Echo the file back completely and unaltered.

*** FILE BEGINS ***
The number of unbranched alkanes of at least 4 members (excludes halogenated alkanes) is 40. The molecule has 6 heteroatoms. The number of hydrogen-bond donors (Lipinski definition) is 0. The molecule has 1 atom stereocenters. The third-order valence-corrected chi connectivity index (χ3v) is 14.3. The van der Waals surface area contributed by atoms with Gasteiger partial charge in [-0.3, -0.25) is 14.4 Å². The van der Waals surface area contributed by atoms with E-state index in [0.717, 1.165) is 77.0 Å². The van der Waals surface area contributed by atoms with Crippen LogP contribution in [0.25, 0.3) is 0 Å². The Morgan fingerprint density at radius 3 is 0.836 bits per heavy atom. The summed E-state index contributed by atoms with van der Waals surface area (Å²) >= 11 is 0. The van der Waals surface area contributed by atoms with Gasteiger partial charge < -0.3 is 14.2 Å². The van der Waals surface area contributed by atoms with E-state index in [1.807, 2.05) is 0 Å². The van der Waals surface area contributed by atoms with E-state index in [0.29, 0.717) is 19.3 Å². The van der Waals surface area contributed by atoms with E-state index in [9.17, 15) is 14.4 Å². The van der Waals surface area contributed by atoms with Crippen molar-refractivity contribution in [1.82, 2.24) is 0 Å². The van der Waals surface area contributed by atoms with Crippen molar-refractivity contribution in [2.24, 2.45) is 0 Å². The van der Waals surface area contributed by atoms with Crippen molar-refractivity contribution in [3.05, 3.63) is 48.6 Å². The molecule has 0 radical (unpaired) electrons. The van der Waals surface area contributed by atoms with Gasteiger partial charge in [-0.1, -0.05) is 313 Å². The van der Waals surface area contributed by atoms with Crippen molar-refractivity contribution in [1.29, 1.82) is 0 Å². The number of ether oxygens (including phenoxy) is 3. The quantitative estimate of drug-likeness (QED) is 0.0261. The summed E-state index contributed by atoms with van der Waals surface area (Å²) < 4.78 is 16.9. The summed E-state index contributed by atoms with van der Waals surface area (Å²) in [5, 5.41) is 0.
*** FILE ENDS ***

The number of unbranched alkanes of at least 4 members (excludes halogenated alkanes) is 40. The molecule has 6 heteroatoms. The number of hydrogen-bond donors (Lipinski definition) is 0. The molecule has 1 atom stereocenters. The third-order valence-corrected chi connectivity index (χ3v) is 14.3. The van der Waals surface area contributed by atoms with Gasteiger partial charge in [-0.3, -0.25) is 14.4 Å². The van der Waals surface area contributed by atoms with E-state index in [0.717, 1.165) is 77.0 Å². The van der Waals surface area contributed by atoms with Crippen LogP contribution in [0.25, 0.3) is 0 Å². The Morgan fingerprint density at radius 3 is 0.836 bits per heavy atom. The summed E-state index contributed by atoms with van der Waals surface area (Å²) >= 11 is 0. The van der Waals surface area contributed by atoms with Gasteiger partial charge < -0.3 is 14.2 Å². The van der Waals surface area contributed by atoms with E-state index in [1.807, 2.05) is 0 Å². The van der Waals surface area contributed by atoms with E-state index in [0.29, 0.717) is 19.3 Å². The van der Waals surface area contributed by atoms with E-state index in [9.17, 15) is 14.4 Å². The van der Waals surface area contributed by atoms with Crippen molar-refractivity contribution in [1.82, 2.24) is 0 Å². The van der Waals surface area contributed by atoms with Crippen molar-refractivity contribution in [2.24, 2.45) is 0 Å². The van der Waals surface area contributed by atoms with Crippen molar-refractivity contribution in [3.05, 3.63) is 48.6 Å². The molecule has 0 radical (unpaired) electrons. The van der Waals surface area contributed by atoms with Gasteiger partial charge in [-0.1, -0.05) is 313 Å². The van der Waals surface area contributed by atoms with Crippen molar-refractivity contribution in [1.29, 1.82) is 0 Å². The number of ether oxygens (including phenoxy) is 3. The quantitative estimate of drug-likeness (QED) is 0.0261. The summed E-state index contributed by atoms with van der Waals surface area (Å²) < 4.78 is 16.9. The summed E-state index contributed by atoms with van der Waals surface area (Å²) in [5, 5.41) is 0.